Beervana – one of the crown jewel events in the annual Visa Wellington on a Plate festival – exceeded attendance expectations this year.
“More than 16,000 tickets were sold – 50.1 percent to people outside Wellington city,” says Festival Director Sarah Meikle.
They tasted the wares from more than 50 brewers, who brewed more than 350 different beers for the two-day event.
It's a far cry from 2002, when the festival began as “Brew NZ”, run by the Brewers Guild of New Zealand in the Wellington Town Hall, and had an attendance of 200.
Since then it has moved to the bigger capacity Westpac Stadium, where there is more room to roam for the discerning taster. It has also pushed the boundaries of beer styles, how to present and pour beer - with brewers getting more and more creative - and the entertainment keeping pace.
As well as attracting people from outside Wellington city, the festival is drawing punters from across the ditch, Meikle says.
There were 506 Aussie beer fans in attendance this year.
“Australia has its own selection of good beer festivals, which shows how much pulling power Beervana has.”
Steve Henderson, founder of Queensland’s Rockstar Brewer Academy, was one of those who made the trip across the Tasman.
“I’m an Australian brewer and beer geek and it's been about four years since my last Beervana. It sure has changed for the better, now encompassing the entire Westpac Stadium concourse.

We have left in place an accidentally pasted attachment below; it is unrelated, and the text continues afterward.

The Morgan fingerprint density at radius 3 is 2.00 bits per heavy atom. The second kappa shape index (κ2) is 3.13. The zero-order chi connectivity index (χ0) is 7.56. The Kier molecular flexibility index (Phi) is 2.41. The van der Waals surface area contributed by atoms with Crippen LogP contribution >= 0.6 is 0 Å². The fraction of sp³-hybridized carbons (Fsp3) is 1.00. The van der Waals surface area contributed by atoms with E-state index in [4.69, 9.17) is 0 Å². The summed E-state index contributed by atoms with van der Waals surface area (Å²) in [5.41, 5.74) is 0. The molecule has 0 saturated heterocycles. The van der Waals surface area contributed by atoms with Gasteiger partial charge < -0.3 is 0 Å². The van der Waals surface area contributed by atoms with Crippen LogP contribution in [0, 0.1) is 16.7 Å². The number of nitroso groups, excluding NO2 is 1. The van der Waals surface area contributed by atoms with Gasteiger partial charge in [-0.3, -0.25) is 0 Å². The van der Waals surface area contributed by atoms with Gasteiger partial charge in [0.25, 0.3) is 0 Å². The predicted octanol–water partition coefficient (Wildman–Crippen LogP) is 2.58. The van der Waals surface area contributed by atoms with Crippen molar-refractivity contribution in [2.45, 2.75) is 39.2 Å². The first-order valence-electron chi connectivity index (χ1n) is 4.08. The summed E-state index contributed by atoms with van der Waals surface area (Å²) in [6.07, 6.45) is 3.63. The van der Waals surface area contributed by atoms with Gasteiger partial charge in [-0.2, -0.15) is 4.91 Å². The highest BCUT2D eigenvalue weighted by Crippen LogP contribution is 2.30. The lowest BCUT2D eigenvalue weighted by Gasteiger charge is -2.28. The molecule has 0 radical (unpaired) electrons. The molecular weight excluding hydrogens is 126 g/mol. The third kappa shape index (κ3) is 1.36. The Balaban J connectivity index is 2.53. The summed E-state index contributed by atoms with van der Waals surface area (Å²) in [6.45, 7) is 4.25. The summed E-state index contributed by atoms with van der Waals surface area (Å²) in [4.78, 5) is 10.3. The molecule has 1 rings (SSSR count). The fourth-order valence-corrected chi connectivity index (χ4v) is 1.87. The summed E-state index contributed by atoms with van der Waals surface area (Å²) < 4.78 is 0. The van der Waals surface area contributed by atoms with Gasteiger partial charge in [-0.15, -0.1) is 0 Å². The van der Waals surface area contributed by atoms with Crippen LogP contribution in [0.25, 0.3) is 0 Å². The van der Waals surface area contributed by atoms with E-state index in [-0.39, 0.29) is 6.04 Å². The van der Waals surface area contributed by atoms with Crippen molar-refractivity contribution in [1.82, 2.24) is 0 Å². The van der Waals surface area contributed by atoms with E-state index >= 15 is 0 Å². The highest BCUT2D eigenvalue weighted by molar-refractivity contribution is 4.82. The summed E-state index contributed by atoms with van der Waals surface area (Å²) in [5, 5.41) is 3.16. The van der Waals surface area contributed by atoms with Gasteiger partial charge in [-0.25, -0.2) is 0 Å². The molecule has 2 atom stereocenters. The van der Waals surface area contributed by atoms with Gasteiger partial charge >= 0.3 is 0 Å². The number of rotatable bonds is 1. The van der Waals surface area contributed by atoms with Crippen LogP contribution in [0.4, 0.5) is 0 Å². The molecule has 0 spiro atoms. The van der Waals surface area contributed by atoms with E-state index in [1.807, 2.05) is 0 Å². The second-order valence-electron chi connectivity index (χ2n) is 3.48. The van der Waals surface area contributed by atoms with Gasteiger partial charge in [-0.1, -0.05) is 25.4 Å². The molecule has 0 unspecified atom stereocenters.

“The biggest decision of the festival was whether to say ‘yeah nah’ and head clockwise or say ‘nah yeah’ and head anti-clockwise.
“The beers were pretty grouse! Beervana is a beer festival that's choc-a-block full of amazing froths for the discerning beer geek. Well worth going!”
Wellington Mayor Justin Lester says that he’s particularly proud of the festival’s success - being a homegrown event that celebrates two of Wellington’s greatest strengths; its food scene and creativity.
“Beervana and our Matariki celebrations are showing what a fun place Wellington can be in winter,” the Mayor says.
“Beervana’s growing popularity means it is now one of the bigger events on Wellington’s calendar. The people behind it have found the right ingredients and have worked really hard to turn it into a shining example of the capital’s creativity.”
WREDA CEO Lance Walker says culinary tourism helps fuel Wellington’s $2.6 billion visitor economy, and Visa Wellington On a Plate shines a spotlight on the region’s best and wildest food and drink experiences.
“Unlike some other parts of New Zealand, people don’t just come to Wellington for outdoor experiences. They also come here for our culture, creative vibe, and they definitely come for our amazing food, drink and friendly hospitality."
Walker says winter is the ideal time for Visa Wellington On a Plate. “It gets people out and about, having fun, enjoying the festival spirit and supporting the local economy while they’re at it.”